Jacob Presser


Jacob Presser was born in Amsterdam , an Israeli family, in 1899 . In 1926 he obtained his doctorate in the University of this capital. For his Jewishness, this professor and historian had to jump into hiding during the Nazi occupation of the Netherlands . His first wife, his former student at the Lyceum in Amsterdam, was sent to the extermination camp of Sobibor (Poland), a victim of the “final solution” of Hitler . Presser gave her a poignant book of poems entitled Orpheus , which circulated clandestinely during the war and was reissued for the second time after the 1945 liberation. Before, in 1942, he had passed from hand to hand and in mimeographed form, his poem Exodus .

Jakob Presser died in 1970 at the age of 71.


His first work, The Eighty Years’ War (a history of the Dutch rebellion during Spanish rule), appeared in 1941, with the name of a non-Jewish friend of his, who ran the risk of being the author of the book; The work was soon banned by the Germans when it discovered certain political nuances.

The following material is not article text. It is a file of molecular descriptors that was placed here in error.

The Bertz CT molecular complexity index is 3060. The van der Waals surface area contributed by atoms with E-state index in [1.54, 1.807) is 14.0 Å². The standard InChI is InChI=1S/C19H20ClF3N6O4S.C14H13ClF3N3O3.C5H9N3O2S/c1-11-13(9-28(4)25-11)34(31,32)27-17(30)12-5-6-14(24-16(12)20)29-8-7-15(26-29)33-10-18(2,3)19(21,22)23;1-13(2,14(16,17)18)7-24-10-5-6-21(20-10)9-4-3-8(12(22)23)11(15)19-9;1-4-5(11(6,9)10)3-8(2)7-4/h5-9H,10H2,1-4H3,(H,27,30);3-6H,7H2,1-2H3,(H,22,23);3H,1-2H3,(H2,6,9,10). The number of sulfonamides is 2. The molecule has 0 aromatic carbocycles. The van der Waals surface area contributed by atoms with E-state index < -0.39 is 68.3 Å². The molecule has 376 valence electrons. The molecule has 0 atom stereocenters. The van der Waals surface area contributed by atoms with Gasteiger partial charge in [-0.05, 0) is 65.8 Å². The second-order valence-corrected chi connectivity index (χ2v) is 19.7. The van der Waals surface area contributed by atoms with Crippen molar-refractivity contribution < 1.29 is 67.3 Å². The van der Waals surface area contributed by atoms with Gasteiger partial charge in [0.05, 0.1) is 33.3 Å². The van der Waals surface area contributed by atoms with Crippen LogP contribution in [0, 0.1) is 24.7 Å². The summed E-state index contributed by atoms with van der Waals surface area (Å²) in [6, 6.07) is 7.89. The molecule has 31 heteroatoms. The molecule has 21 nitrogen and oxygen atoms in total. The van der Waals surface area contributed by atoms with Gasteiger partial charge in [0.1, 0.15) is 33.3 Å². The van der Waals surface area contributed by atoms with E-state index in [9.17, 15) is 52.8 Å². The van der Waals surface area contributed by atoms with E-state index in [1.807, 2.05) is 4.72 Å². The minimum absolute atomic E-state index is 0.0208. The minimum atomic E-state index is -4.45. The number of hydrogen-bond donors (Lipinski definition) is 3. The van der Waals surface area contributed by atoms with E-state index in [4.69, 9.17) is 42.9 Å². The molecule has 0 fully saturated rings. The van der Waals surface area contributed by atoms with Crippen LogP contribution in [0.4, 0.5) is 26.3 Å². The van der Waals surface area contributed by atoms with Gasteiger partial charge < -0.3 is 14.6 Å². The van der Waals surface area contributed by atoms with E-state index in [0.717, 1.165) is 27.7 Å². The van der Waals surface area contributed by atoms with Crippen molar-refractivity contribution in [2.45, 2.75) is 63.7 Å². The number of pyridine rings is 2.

After the liberation, Presser has published other historical works, one of them Napoleón, history and legend (1946), deserved the prize Wijnandts-Francken; In 1949 appeared America, from colony to world power , history of the United States.

Already in 1957 Presser offers to the public not versed in history a complete creative work that, at the same time, fulfills the function of book-witness. It is The Night of the Girondins , first published in Amsterdam after being selected as a gift at the Dutch Book Week of 1957. Soon this book-testimony was a sensational success, elected unanimously three months later for the Van der Hoogt Prize, awarded biannually by the Dutch Society of Literature for the best work of creation.

In 1958, The Night of the Girondins was translated into English and sold in the United States, where, as in Holland, it shocked its many readers.